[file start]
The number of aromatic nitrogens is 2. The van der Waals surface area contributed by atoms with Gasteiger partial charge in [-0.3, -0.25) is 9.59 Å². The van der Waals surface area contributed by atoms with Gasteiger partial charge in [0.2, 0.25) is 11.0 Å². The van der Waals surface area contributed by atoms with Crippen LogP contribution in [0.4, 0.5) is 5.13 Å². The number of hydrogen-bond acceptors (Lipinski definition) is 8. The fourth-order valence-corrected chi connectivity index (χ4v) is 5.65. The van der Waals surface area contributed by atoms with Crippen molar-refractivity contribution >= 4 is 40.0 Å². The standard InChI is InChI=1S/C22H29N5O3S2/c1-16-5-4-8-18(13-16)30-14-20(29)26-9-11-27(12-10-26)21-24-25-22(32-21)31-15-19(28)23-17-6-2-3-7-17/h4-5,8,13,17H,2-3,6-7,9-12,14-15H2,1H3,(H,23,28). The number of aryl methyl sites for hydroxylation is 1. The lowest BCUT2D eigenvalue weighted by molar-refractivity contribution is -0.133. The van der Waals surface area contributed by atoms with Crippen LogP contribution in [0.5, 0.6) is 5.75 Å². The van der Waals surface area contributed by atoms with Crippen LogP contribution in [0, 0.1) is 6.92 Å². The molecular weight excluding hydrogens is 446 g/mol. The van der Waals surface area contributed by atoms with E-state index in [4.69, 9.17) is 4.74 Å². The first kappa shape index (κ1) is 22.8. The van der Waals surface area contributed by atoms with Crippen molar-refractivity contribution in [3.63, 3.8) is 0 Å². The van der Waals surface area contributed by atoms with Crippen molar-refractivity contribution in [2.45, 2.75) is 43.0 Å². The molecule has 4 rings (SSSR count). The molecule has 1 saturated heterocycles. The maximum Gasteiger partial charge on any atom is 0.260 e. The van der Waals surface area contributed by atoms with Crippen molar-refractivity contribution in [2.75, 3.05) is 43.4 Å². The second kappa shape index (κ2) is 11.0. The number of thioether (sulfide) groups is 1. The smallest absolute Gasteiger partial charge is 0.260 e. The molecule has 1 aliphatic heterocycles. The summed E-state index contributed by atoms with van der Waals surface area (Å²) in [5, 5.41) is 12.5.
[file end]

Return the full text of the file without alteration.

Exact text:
The number of aromatic nitrogens is 2. The van der Waals surface area contributed by atoms with Gasteiger partial charge in [-0.3, -0.25) is 9.59 Å². The van der Waals surface area contributed by atoms with Gasteiger partial charge in [0.2, 0.25) is 11.0 Å². The van der Waals surface area contributed by atoms with Crippen LogP contribution in [0.4, 0.5) is 5.13 Å². The number of hydrogen-bond acceptors (Lipinski definition) is 8. The fourth-order valence-corrected chi connectivity index (χ4v) is 5.65. The van der Waals surface area contributed by atoms with Crippen molar-refractivity contribution >= 4 is 40.0 Å². The standard InChI is InChI=1S/C22H29N5O3S2/c1-16-5-4-8-18(13-16)30-14-20(29)26-9-11-27(12-10-26)21-24-25-22(32-21)31-15-19(28)23-17-6-2-3-7-17/h4-5,8,13,17H,2-3,6-7,9-12,14-15H2,1H3,(H,23,28). The number of aryl methyl sites for hydroxylation is 1. The lowest BCUT2D eigenvalue weighted by molar-refractivity contribution is -0.133. The van der Waals surface area contributed by atoms with Crippen LogP contribution in [0.5, 0.6) is 5.75 Å². The van der Waals surface area contributed by atoms with Crippen LogP contribution in [0, 0.1) is 6.92 Å². The molecular weight excluding hydrogens is 446 g/mol. The van der Waals surface area contributed by atoms with E-state index in [4.69, 9.17) is 4.74 Å². The first kappa shape index (κ1) is 22.8. The van der Waals surface area contributed by atoms with Crippen molar-refractivity contribution in [3.63, 3.8) is 0 Å². The van der Waals surface area contributed by atoms with Crippen molar-refractivity contribution in [2.45, 2.75) is 43.0 Å². The molecule has 4 rings (SSSR count). The molecule has 1 saturated heterocycles. The maximum Gasteiger partial charge on any atom is 0.260 e. The van der Waals surface area contributed by atoms with Crippen molar-refractivity contribution in [2.75, 3.05) is 43.4 Å². The second kappa shape index (κ2) is 11.0. The number of thioether (sulfide) groups is 1. The smallest absolute Gasteiger partial charge is 0.260 e. The molecule has 1 aliphatic heterocycles. The summed E-state index contributed by atoms with van der Waals surface area (Å²) in [5, 5.41) is 12.5.